Pope Francis has turned heads again with another controversial view. On Wednesday, in front of his weekly general audience, he said that sometimes divorce is "inevitable."
He also said, "Sometimes it can become even morally necessary, precisely when it comes to subtracting the weaker spouse, or small children, from more serious wounds caused by intimidation and violence, humiliation and exploitation."
As of now, the Catholic church doesn't officially accept divorces, though it does allow church-sanctioned annulments. But getting one is often a lengthy and complicated process.
The Los Angeles Times reported Francis appointed a panel of theologians last September to make the process simpler.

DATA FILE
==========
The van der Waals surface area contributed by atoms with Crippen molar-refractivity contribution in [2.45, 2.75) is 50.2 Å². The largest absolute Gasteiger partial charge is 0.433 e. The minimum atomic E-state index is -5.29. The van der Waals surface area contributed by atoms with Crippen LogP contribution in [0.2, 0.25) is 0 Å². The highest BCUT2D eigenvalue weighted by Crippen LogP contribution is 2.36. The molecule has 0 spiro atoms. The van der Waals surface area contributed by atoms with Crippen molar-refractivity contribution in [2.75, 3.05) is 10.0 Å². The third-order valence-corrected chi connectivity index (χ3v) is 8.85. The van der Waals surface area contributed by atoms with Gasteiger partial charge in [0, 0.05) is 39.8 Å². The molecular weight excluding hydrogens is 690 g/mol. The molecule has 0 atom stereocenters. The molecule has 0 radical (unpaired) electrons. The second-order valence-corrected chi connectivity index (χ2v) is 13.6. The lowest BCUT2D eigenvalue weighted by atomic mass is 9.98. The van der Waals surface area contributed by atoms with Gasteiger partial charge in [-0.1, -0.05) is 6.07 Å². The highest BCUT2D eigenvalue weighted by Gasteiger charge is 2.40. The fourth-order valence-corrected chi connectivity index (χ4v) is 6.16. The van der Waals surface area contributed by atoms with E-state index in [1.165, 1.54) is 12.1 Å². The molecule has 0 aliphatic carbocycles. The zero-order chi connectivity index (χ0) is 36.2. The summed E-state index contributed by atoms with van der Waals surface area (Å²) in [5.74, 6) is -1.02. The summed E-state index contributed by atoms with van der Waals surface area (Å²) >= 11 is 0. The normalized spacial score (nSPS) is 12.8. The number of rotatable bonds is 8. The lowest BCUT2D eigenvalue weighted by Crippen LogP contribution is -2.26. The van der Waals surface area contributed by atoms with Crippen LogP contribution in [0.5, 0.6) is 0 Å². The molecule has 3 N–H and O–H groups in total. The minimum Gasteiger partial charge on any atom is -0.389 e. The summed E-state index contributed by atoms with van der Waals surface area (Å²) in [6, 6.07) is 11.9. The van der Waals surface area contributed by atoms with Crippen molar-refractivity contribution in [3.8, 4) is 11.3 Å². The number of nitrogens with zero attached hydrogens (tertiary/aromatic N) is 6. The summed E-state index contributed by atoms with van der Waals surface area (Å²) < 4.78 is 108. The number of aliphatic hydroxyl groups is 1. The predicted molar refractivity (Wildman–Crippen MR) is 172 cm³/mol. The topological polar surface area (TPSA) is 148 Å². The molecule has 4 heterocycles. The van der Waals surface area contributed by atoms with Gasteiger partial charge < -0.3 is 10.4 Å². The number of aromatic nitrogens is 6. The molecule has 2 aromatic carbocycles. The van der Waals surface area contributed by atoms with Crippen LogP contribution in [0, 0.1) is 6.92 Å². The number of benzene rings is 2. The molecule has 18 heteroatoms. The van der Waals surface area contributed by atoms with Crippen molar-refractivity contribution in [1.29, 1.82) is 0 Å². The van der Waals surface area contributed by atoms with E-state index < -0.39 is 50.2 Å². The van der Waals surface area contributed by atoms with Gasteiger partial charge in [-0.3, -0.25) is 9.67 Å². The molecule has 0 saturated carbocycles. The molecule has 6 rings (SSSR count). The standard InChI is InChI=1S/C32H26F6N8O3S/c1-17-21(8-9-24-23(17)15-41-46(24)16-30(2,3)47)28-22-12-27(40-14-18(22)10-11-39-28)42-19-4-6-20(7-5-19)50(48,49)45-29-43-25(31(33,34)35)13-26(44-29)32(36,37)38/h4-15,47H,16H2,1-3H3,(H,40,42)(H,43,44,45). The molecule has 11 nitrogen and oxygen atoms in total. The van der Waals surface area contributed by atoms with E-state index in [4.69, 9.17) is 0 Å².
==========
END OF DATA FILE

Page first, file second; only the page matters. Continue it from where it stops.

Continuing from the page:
And The Wall Street Journal reported in December Francis said the church must find ways to be more welcoming of divorcées, as well as homosexuals. These comments, perhaps unsurprisingly, caused a split within church leadership.
One divisive issue is whether divorced followers should be able to receive communion, which, under the idea of Transubstantiation, Catholics believe is the literal body and blood of Christ. Communion is considered one of the Catholic church's most important sacraments.
Still, there is cautious early support for the pope's latest message. An associate professor of moral theology told the New York Post it "...may give women trapped in violent relationships the strength to put their safety ahead of doctrine."
Francis' comments are expected to set the stage for debates at the upcoming October Synod about if, and how, the church should adjust doctrine for changing family dynamics.